All in all

So yes, distributed teams do face challenges. But they face them because things that matter, like value delivered, communication and trust issues, are more visible to them. Which is good, because making an issue visible is the first step for improvement.

(originally published at SoftwareMill’s blog)

ALE 2013: Brain Dump After Mind Blown

Agile Lean EuropeHey, Agile Lean Europe 2013 Unconference was fabulous.

I have learned about a number of absolutely amazing things there. Here is just a couple of them:

Real Options – on distinguishing options from commitments and enabling options with more trust.

During the workshop I also experienced how Check In Core Protocol works and I really liked it.

Thank you Steve Holyer and Michael Leber!

#NoEstimates – Focus on what matters instead of useless estimates. Great to hear that there is now science and community behind that.

Thanks Vasco Duarte!

Agile Pricing – Consider models like Pay Per Feature, cause neither Fixed Price nor Time&Materials are good billing approaches (e.g. T&M does not encourage productivity).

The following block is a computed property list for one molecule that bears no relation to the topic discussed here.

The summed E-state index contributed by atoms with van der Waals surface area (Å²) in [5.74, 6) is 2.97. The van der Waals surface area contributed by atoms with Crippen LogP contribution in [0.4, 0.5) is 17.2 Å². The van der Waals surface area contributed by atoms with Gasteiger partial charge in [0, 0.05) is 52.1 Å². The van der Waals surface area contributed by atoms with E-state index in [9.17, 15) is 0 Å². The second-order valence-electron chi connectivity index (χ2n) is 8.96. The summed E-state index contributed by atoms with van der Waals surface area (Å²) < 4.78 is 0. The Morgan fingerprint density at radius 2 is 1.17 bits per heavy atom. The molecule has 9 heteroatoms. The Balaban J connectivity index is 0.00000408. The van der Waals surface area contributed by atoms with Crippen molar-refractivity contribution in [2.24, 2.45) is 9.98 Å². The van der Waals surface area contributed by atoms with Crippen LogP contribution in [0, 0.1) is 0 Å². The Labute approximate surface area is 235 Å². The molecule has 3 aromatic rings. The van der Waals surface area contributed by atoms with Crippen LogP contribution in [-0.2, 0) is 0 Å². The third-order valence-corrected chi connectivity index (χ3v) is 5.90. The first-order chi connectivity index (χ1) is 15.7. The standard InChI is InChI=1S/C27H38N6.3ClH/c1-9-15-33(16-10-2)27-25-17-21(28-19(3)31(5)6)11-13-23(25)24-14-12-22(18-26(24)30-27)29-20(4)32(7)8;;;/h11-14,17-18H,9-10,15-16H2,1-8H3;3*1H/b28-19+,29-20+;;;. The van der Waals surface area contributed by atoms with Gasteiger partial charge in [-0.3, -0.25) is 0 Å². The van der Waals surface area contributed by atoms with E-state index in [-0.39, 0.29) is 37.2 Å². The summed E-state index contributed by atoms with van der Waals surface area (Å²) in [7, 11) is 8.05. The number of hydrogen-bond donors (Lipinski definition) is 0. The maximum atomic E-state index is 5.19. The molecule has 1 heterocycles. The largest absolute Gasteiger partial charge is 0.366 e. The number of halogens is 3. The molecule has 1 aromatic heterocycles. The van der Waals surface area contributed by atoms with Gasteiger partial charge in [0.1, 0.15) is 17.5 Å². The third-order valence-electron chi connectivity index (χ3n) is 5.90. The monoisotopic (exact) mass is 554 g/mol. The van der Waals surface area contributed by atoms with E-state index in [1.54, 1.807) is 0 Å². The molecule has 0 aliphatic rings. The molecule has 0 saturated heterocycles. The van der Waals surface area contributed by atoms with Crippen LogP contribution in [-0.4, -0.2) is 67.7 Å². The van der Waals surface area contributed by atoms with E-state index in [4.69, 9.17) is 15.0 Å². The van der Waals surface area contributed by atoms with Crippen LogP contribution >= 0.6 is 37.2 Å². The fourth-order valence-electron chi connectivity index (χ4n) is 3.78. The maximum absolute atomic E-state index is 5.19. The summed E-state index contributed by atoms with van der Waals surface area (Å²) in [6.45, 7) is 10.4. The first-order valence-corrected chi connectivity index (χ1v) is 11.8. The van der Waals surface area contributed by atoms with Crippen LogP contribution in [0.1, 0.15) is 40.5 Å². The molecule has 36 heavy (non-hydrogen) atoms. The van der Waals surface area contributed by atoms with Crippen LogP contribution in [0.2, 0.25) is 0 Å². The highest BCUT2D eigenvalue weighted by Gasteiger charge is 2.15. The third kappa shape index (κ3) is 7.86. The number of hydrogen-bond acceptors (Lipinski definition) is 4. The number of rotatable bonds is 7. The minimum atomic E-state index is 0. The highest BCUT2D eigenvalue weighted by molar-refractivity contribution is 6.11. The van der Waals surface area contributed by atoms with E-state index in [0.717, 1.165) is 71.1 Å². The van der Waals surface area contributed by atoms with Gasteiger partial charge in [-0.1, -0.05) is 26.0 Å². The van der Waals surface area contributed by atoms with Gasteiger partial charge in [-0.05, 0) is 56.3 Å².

Thanks Kurt Häusler!

I got a number of insights on making code reviews fun, which I hope to use while working on Codebrag:

I really liked the experience report from Barry O’Reilly and Kate Logan, especially the way they replaced User Stories with Hypotheses:

2013-08-30 10.35.23

Finally, a photo from Keynote by Jurgen Appelo with a slide on why learning works best with experiments:

Photo by Sebastian Nachtigall

Oh, and a comic book to read this autumn is “Commitment” (on Real Options).

I do have more insights, but I would not finish this post at all if I carry on 😉

Many thanks to ALE 2013 organisers for making this awesome event happen!


No Backlog Policy

I hate Product Backlogs’ unrestrained tendency to grow, get messy and unmaintainable.

Photo: Grant Hutchinson on Flickr

How Backlog Was Supposed To Work

Ideally, a Product Backlog should give the whole team a clear roadmap on work to be done.

I remember times when I actually believed this is really possible, even with a huge Backlog, but in practice in every project I worked on I struggled with keeping the Backlog up-to-date, prioritised and consistent.

Then, thanks to Roman Pichler (see Top Ten Product Backlog Tips for example) I understood that the Product Backlog requires a lot of care (well, the same way like codebase does). This includes:

  • Finding right wording for user stories
  • Writing acceptance criteria for stories
  • Managing stories on various level of detail, decomposing them when necessary
  • Removing(!) no longer valid entries from the list
  • Rewriting other ones
  • Getting stories estimated
  • Prioritising
  • and that is probably not the end of the list.

All of this done regularly!

Woow, that is a lot of work!